Across Asia women workers have to navigate structural discrimination, patriarchal systems and inequitable business models- which is why they continue to be overrepresented in precarious, insecure and informal employment.

In different sectors ranging from garment to agricultural industries, there are discriminatory practices that undervalue women’s work, for example, women workers on palm oil plantations are deliberately hired on short-term contracts to avoid paying them employment and social security benefits.

The region faces a gender wage gap- where women earn 20-30% less than their male colleagues and this is compounded by the absence of living wages and a lack of social protection that puts women on the brink of impoverishment. The ILO reports that over 42% of workers in the region are in poverty and vulnerable employment has clear gender dimensions.

While the #MeToo movement spotlights sexual harassment and other forms of violence against women – like journalists in ASEAN, the reality is even worse for marginalized workers such as undocumented migrant workers who face even more barriers in accessing justice.

There is little space to speak out and workers that dare to report on unsafe or unhealthy working conditions face threats of dismissals, criminal defamation charges, and other forms of intimidation.

This is also against a backdrop of systemic attacks on civic spaces, collective bargaining and the rights to unionize and organize, despite this being a recognized channel to improve working conditions. There are laws that prohibit foreign workers or informal workers from joining or forming unions, such as in Singapore where foreign domestic workers are banned from unionizing. There is also pressure from employers to discourage unionizing and harassment against union members- particularly so for women union members and leaders.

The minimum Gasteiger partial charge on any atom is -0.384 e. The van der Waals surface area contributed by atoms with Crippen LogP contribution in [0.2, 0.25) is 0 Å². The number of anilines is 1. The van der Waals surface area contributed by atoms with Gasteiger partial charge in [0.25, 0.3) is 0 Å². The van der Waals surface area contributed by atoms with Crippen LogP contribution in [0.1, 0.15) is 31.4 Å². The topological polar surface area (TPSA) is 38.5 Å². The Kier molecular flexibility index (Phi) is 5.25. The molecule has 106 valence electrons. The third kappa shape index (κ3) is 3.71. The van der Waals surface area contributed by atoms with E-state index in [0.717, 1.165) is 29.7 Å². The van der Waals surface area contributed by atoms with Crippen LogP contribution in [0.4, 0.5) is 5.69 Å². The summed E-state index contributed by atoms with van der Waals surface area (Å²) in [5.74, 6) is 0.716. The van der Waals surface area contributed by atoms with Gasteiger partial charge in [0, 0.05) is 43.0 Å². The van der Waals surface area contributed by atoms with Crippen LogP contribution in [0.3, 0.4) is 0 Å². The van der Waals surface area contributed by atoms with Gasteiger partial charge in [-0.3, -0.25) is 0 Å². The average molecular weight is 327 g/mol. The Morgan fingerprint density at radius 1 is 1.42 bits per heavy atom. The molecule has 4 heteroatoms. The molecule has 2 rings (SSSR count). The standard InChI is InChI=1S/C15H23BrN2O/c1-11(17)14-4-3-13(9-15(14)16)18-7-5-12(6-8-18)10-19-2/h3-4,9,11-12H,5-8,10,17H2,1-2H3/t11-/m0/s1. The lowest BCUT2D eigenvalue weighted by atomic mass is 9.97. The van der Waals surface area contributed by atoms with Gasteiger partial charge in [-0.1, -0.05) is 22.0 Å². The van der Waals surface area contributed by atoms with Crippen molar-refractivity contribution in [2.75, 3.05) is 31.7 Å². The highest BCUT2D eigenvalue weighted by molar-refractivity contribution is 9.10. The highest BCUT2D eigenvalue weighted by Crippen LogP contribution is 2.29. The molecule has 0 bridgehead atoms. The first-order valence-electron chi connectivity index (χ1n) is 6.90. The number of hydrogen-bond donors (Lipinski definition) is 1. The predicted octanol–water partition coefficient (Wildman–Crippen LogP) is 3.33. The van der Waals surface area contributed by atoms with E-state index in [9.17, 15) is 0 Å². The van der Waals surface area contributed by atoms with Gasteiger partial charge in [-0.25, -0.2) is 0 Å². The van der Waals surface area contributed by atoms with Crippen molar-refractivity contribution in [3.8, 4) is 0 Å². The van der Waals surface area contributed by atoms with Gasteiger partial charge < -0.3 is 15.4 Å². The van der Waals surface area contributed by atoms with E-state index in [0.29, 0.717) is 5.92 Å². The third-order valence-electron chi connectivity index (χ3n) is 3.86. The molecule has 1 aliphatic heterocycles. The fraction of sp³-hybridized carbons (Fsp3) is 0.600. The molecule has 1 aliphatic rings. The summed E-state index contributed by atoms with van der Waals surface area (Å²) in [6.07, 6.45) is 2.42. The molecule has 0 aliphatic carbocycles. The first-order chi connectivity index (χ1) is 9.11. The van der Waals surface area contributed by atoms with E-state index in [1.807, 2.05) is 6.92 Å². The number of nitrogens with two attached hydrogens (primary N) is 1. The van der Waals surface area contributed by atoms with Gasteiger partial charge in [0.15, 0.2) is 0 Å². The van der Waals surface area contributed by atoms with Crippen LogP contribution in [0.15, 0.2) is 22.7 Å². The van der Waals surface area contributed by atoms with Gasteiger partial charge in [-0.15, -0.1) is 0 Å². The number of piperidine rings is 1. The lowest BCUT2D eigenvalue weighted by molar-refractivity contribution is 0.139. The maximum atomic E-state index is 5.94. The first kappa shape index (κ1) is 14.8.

This all points to the need to unequivocally put women workers’ rights on the business and human rights agenda.

States need to heed their duties under the Convention on the Elimination of All Forms of Discrimination against Women (CEDAW), International Labour Organisation (ILO) and other human rights and labour frameworks to ensure that women workers’ rights become a reality.

The political will to implement human rights continues to lag behind the motivations to prioritize the business elite and their interests, so there needs to be a shift in the unequal power relations between workers; business and governments so that States can ensure that national laws reflect progressive human rights standards; and so they can set up strong, independent and effective monitoring and enforcement mechanisms to hold business accountable for non-compliance. Central to this is creating an enabling environment for women workers to speak, organize and unionize freely and collectively without reprisals.

States also need to ensure policy coherence with economic and investment agreements, especially given that women dominate the labour force in export-driven industries but such agreements are biased heavily in favour of business interests. Women workers’ rights need to prominently feature in trade agreements like the Regional Comprehensive Economic Partnership currently being negotiated; and States need to safeguard their policy space and prioritise their human rights obligations instead of promoting a race to the bottom to attract foreign investment.

Business need to make their value chains transparent; and undertake rigorous gender impact assessments to identify the gender dynamics at recruitment, supervision, remuneration and complaint processes to ensure that they implement human rights based due diligence measures.

Given that gendered inequalities translate into women workers being more likely to experience violence, have short-term contracts, lower wages, less benefits, less social protection and less likely to access justice that upholds their dignity, it is time to put women workers’ rights on the agenda.